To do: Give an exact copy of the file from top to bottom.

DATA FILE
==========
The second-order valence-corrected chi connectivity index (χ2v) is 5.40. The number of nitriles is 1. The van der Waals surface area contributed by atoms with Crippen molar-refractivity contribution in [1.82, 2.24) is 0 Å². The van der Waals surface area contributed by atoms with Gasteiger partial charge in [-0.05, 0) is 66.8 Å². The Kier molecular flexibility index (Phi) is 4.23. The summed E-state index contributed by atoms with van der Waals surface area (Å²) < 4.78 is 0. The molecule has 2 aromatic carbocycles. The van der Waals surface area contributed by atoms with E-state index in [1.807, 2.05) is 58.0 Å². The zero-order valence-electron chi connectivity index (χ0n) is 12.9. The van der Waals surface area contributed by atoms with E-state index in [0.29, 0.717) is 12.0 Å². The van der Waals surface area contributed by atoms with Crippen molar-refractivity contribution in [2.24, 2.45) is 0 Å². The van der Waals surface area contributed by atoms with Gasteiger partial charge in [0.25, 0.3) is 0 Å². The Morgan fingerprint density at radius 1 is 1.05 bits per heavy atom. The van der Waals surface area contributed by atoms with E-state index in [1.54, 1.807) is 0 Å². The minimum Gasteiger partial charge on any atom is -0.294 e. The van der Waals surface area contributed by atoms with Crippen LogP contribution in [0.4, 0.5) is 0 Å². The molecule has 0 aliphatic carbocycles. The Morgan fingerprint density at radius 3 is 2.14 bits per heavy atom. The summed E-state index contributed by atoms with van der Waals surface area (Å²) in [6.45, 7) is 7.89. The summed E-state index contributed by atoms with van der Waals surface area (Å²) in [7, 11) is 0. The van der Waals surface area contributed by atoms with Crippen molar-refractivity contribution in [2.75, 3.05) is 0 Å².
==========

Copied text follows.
The second-order valence-corrected chi connectivity index (χ2v) is 5.40. The number of nitriles is 1. The van der Waals surface area contributed by atoms with Crippen molar-refractivity contribution in [1.82, 2.24) is 0 Å². The van der Waals surface area contributed by atoms with Gasteiger partial charge in [-0.05, 0) is 66.8 Å². The Kier molecular flexibility index (Phi) is 4.23. The summed E-state index contributed by atoms with van der Waals surface area (Å²) < 4.78 is 0. The molecule has 2 aromatic carbocycles. The van der Waals surface area contributed by atoms with E-state index in [1.807, 2.05) is 58.0 Å². The zero-order valence-electron chi connectivity index (χ0n) is 12.9. The van der Waals surface area contributed by atoms with E-state index in [0.29, 0.717) is 12.0 Å². The van der Waals surface area contributed by atoms with Crippen molar-refractivity contribution in [2.24, 2.45) is 0 Å². The van der Waals surface area contributed by atoms with Gasteiger partial charge in [0.25, 0.3) is 0 Å². The Morgan fingerprint density at radius 1 is 1.05 bits per heavy atom. The van der Waals surface area contributed by atoms with E-state index in [1.54, 1.807) is 0 Å². The minimum Gasteiger partial charge on any atom is -0.294 e. The van der Waals surface area contributed by atoms with Crippen LogP contribution in [0.4, 0.5) is 0 Å². The molecule has 0 aliphatic carbocycles. The Morgan fingerprint density at radius 3 is 2.14 bits per heavy atom. The summed E-state index contributed by atoms with van der Waals surface area (Å²) in [6.45, 7) is 7.89. The summed E-state index contributed by atoms with van der Waals surface area (Å²) in [7, 11) is 0. The van der Waals surface area contributed by atoms with Crippen molar-refractivity contribution in [2.75, 3.05) is 0 Å².